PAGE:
The United Nations Development Programme (UNDP) Barbados and the Eastern Caribbean has coordinated a three-phased approach to the relief efforts in St. Vincent and the Grenadines in the wake of the violent volcanic eruptions of the La Soufrière Volcano. Following the eruption on 8 April 2021, it is estimated that 16,000 to 20,000 persons have been affected with approximately 30 villages being evacuated. Ash and volcanic material have already blanketed the entire island which has interrupted most of the economic activity, decimated crops and can have adverse effects on the health of persons exposed.

UNDP has responded with a concerted effort to assist with the immediate emergency situation as well as the potential immediate and long-term recovery needs. The Response Programme which has been elaborated in consultation with national institutions, recovery partners and UNDP team in St. Vincent and the Grenadines will support national institutions and impacted communities quickly recover from the hazard impact by focusing on 3 key pillars:

Pillar 1 - Supporting Household and Building Damage Assessments (HBDA) for data driven and evidence-based  decision-making   processes.  

Pillar 2 - Cleaning volcanic ash, clearing debris and supporting economic reactivation in the most affected areas while providing emergency employment to over 2,000 households directly impacted by the volcano eruption.

 Pillar 3 - Restoration and regeneration of forestry, watersheds and protected areas damaged by the eruption.

 

Marlon Clarke, Head of the Prevention Recovery and Resilience Cluster of UNDP Barbados and the Eastern Caribbean, explained the organization’s plan, “we must align our efforts to assist those persons who are in need now, while still planning for recovery and resilience building in the future; we cannot responsibly do one without the other”, he noted, adding that it was also vitally important in relief and recovery efforts to actively consider gender inequalities and vulnerable populations to ensure that these groups are not further marginalized. “Historically, disasters disproportionately impact women and girls, and as such the response considers the differential needs of men and women, as well as vulnerable communities and addresses equitable distribution of benefits, resources, status and rights.”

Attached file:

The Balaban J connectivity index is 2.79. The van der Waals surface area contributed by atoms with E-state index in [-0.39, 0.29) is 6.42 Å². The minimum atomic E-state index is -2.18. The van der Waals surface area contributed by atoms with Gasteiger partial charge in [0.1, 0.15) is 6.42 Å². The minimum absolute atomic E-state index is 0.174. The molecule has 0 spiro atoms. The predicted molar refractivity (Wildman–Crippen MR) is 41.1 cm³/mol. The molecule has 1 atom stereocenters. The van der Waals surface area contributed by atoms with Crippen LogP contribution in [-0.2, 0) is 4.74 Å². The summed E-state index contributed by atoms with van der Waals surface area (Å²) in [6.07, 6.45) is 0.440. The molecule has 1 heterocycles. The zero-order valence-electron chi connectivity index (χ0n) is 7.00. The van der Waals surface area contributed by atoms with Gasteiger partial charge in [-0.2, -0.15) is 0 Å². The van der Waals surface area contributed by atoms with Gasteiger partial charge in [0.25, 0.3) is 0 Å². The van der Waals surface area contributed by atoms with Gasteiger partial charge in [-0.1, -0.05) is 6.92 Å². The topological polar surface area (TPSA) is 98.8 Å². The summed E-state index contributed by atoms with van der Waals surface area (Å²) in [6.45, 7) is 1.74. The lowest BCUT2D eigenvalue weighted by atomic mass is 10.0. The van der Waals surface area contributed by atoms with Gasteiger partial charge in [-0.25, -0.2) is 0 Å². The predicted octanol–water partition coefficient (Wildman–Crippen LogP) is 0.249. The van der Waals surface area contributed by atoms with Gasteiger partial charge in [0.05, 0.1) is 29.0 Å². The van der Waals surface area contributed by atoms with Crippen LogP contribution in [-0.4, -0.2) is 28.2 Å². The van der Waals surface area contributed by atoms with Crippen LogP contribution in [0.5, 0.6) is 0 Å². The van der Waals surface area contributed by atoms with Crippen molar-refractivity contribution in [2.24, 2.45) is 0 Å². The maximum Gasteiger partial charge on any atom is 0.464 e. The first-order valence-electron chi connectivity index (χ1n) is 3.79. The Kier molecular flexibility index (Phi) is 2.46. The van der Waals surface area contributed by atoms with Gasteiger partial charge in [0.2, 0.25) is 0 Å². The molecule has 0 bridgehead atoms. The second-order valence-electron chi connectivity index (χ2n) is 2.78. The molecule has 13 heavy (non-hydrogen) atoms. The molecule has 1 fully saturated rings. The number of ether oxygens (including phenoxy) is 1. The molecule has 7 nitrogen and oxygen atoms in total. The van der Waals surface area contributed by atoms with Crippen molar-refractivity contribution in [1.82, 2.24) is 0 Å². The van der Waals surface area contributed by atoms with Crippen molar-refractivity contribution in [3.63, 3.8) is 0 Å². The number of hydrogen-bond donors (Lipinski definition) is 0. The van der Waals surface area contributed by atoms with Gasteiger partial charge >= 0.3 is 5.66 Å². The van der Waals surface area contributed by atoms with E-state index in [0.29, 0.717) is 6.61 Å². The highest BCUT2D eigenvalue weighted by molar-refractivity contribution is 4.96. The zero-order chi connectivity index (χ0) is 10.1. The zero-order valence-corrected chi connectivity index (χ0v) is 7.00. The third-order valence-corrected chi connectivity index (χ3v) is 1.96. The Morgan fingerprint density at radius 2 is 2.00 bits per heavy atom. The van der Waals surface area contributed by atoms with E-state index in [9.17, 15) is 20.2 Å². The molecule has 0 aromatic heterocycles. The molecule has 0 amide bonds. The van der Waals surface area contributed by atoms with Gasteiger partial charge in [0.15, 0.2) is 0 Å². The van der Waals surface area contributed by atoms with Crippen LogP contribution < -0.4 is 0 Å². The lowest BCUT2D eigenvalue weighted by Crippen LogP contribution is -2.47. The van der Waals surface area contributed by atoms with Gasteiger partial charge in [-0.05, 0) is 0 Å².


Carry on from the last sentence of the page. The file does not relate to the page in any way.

Supporting livelihoods through emergency employment will also be important in providing a measure of security for vulnerable affected households as weekly wages earned from clean-up activities can provide short-term financial support to persons who previously lost their jobs due to COVID-19 in addition to being impacted by the volcanic eruption. “The situation in St. Vincent and the Grenadines is further compounded by the effects of the COVID-19 pandemic, over the last year” Ugo Blanco, Deputy Resident Representative of UNDP Barbados and the Eastern Caribbean stated. “In addition to the response strategy, our wider teams are procuring PPE to support those on the front lines of the evacuation efforts. We reaffirm our commitment to St Vincent and the Grenadines as the nation strives to build forward better despite the disaster.”

 

UNDP will continue to support national institutions and communities under the Conserving Biodiversity and Reducing Land Degradation Using a Ridge-to-Reef Approach project, a GEF-funded initiative that works in partnership with the government to enhance biodiversity and ecosystems conservation through an expanded and strengthened Protected Area (PA) system and with Sustainable Land Management (SLM). Post disaster, the projects will seek to increase the resilience of the country’s biodiversity and protect and preserve valuable ecosystems negatively impacted by the eruptions.  At the community level, the UNDP Global Environment Facility - Small Grants Programme (GEF-SGP) will be instrumental in restoring environmental sustainability, alleviating poverty and building the capacity of local NGOs and community-based organizations. Projects related to Conserving Biodiversity using a Ridge to Reef Approach (R2R) and the Integrated Water, Land and Ecosystems Management (IWEco) in partnership with UNEP will be instrumental in the recovery phase. 

At this time when exogenous threats like COVID-19 and the current volcanic eruption in St Vincent and the Grenadines are impacting the region, it is vital that developmental efforts are continued to reinforce the need for regional resilience and building forward better. This Response Programme is part of the work of UNDP Barbados and the Eastern Caribbean in its commitment to promoting economic diversification, job creation and resilience with the "Blue Economy for Green Islands" vision. As the Caribbean continues to seek solutions to build resilience and livelihoods for traditionally vulnerable groups, UNDP Barbados and the Eastern Caribbean, in partnership with governments and stakeholders, remains dedicated to the advancement of inclusive and sustainable development throughout the region and building resilient communities that can withstand shocks and crises through targeted projects and programmes. 

 

For media queries contact: Shani Leacock – shani.leacock@undp.org

 

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UNDP is the leading United Nations organisation fighting to end the injustice of poverty, inequality and climate change. Working with our broad network of experts and partners in 170 countries, we help nations to build integrated lasting solutions for people and planet. Learn more at www.bb.undp.org or follow at @UNDPBarbados

 

 

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